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library name : انستیتو تغذیه دانشگاه علوم پزشکی شهید بهشتی
Material Type : Latin Articles
Language of Document : English
Record Number : 61668
Doc. No : 319A
Main Entry : KHALILI BAHMAN
Title & Author : DIARRHEA-ASSOCIATED MICRONUTRIENT DEFICIENCIES AND RISK OF SUBSEQUENT DIARRHEA IN ADMITTED CHILDREN TO HAJAR HOSPITAL IN SHAHREKORD, IRAN [Article]; KHALILI MAHDI,MCARDLE F.,CUEVAS L.
Title : IRANIAN JOURNAL OF CLINICAL INFECTIOUS DISEASES
Volume Number : , Vol.2 ؛ No.3
Date : , (2007)
page : : 121 - 128
Abstract : Background: Acute infectious diarrhea is still one of the most important causes of death in childhood and malnutrition increases its morbidity and mortality. There is a strong correlation between the nutritional status of the child and the risk of subsequent diarrhea. Micronutrient deficiencies also increase the childعs susceptibility to diarrhea and vitamin A and zinc supplementation has been shown to reduce the incidence and hasten recovery from acute diarrhea episodes. Materials and methods: This study describes the association of nutritional deficiencies and other factors on the risk of subsequent diarrhea in children in Shahrekord, Iran. A cohort of 211 children less than 5 years old admitted with acute diarrhea to Hajar Hospital in Shahrekord, were followed for 14 weeks after hospital discharge. Results: Fifty-eight )27percent( of these children developed a new diarrhea episode during the follow up period. Children who were vitamin A and zinc deficient at the time of admission, above 12 months of age, kept animals at home or had weight-for-age and weight-for-height z scores <-1 during the univariate analysis had a higher risk of experiencing subsequent diarrhea. Vitamin A and zinc deficiencies, keeping animals at home, diarrhea duration آذ 4 days on enrolment and weight-for-age z score <-1 reminded as independent risk factors during multivariate analysis. The aggregation of these factors had a synergistic effect on the risk of subsequent diarrhea.Conclusion: Children with micronutrient deficiencies and in contact with animal had the highest risk of suffering subsequent diarrhea. Our findings support the current approach of providing multiple micronutrient supplements for the prevention of infection in order to reduce mortality in children.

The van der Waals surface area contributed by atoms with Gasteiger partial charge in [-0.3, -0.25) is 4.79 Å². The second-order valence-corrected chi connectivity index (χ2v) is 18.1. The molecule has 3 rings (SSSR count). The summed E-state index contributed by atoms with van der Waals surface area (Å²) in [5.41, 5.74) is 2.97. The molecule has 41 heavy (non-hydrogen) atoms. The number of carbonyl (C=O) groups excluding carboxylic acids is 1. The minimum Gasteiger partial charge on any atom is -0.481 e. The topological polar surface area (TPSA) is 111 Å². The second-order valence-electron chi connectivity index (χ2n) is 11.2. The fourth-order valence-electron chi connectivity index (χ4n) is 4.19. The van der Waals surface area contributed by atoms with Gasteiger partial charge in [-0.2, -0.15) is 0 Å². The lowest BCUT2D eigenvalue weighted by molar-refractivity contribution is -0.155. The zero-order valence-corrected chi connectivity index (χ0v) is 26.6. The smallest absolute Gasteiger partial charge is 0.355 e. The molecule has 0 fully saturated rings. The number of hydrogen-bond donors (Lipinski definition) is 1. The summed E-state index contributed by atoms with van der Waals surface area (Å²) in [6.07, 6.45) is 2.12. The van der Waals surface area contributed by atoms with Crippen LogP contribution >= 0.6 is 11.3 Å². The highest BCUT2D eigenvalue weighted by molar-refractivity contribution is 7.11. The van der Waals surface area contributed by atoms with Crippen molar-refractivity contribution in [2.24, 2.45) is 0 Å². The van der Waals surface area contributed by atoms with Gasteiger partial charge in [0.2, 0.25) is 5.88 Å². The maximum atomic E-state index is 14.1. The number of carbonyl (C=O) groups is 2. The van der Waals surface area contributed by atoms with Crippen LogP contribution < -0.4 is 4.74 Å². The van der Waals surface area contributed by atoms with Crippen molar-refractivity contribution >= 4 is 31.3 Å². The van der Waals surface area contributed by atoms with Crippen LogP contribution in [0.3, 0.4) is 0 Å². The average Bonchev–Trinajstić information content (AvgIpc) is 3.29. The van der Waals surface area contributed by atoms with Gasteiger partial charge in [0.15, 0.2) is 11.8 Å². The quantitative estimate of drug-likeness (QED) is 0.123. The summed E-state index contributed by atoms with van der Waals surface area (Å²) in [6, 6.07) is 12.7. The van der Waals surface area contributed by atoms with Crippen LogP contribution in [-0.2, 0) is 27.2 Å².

Descriptor : MICRONUTRIENT DEFICIENCIES
Descriptor : CHILDREN
Descriptor : DIARRHEA
Descriptor : IRAN
Added Entry : HART A
: MARDANI MASOUD
 
 
 
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